Article after article is talking about how disappointed investors are at the thought of another four years of an Obama administration and a stalemate with Congress. But that's not the real reason markets are down today. In fact, markets were up during premarket trading, when everyone knew the election results. But they went into free fall after market killer Mario Draghi said Europe was in even worse shape than anticipated, and the Dow Jones Industrial Average (DJINDICES:^DJI) and the S&P 500 (SNPINDEX:^GSPC) are both down 2.1% as of 3:15 p.m. EST.

For years, Germany has been the one bright spot in Europe, but today Draghi said that Europe's crisis is hurting the euro block's largest economy. As a result, the European Commission cut the eurozone's growth forecast for 2013 from 1% to 0.1%.

The news from Europe and an additional four years of Obama have been a double-whammy to banking stocks today. JPMorgan (NYSE:JPM) is down 5.1%, and Bank of America (NYSE:BAC) has been pummeled 6.3% lower on the developments. More regulation is bad for banks, but they've been preparing for it for years. What would be even worse for banks would be a collapse of the euro -- which seems more and more likely all the time as the European economy deteriorates.

Oil futures and energy stocks also took it on the chin today. Oil is down 4.8% to $84.43, giving up gains from recent days. As a result, oil producers ExxonMobil (NYSE:XOM) has fallen 3%, and Chevron (NYSE:CVX) is down 2.5%. The big move in oil is in part a reaction to Obama's election, because he has put a big focus on reducing oil consumption through more fuel-efficient vehicles.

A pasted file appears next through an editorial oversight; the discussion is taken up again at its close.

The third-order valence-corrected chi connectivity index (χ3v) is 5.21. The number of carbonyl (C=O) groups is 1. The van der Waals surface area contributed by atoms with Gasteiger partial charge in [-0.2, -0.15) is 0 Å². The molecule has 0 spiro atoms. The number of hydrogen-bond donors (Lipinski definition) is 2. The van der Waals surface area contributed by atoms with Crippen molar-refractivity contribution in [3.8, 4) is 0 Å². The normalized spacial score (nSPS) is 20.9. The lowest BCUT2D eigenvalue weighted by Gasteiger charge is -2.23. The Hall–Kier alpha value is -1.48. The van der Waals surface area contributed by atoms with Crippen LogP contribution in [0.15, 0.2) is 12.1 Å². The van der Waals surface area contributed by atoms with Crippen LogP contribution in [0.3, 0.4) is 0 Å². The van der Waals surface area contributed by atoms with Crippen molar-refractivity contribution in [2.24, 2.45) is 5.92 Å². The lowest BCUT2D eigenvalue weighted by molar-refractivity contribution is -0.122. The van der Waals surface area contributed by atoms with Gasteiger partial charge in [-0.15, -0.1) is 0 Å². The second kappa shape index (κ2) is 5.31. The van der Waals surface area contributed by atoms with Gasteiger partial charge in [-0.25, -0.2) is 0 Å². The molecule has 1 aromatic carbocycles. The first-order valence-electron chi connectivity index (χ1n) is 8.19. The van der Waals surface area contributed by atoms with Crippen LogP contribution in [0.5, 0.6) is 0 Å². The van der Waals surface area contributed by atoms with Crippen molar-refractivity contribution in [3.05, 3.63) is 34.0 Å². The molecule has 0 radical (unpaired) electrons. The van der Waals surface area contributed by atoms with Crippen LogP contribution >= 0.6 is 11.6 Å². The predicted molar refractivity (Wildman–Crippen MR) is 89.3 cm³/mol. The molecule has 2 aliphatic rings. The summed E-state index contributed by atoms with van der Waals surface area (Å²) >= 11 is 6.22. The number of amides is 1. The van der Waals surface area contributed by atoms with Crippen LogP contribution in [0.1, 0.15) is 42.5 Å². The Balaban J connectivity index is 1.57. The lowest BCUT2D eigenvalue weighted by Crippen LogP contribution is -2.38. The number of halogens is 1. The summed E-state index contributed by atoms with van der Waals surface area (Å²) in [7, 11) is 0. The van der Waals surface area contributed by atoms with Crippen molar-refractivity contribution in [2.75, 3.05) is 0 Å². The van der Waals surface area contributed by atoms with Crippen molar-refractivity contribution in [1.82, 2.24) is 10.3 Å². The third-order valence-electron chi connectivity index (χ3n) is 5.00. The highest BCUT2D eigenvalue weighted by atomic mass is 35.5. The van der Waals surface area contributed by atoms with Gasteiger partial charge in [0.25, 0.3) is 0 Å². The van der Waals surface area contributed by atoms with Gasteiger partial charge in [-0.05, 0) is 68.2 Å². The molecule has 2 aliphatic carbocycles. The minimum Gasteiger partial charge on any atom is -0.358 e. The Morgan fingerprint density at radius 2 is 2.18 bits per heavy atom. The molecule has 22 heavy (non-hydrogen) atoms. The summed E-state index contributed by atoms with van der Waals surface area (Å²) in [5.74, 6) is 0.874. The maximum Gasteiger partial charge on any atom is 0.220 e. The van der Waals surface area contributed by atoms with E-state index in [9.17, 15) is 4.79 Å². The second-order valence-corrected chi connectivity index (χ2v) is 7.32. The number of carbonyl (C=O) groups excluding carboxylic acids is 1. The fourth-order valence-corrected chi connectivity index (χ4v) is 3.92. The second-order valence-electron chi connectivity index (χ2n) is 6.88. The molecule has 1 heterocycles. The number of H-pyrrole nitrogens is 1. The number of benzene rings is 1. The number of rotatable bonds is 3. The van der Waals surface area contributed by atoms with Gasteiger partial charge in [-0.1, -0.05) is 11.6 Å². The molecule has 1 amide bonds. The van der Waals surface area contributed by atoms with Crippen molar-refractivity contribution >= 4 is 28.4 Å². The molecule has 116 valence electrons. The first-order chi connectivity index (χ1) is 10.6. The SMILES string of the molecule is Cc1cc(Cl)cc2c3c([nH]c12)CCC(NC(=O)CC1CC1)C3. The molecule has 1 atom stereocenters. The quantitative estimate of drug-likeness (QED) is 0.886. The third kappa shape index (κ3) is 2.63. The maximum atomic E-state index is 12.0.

Markets weren't really surprised by the election, because Obama was predicted to win by most nonpartisan analysts, so it's silly to think that today's declines owe solely to the election. Europe has had far more impact on the markets today, and the uncertainty there will be just as important as the possible ramifications of the fiscal cliff.

This article represents the opinion of the writer, who may disagree with the “official” recommendation position of a Motley Fool premium advisory service. We’re motley! Questioning an investing thesis -- even one of our own -- helps us all think critically about investing and make decisions that help us become smarter, happier, and richer.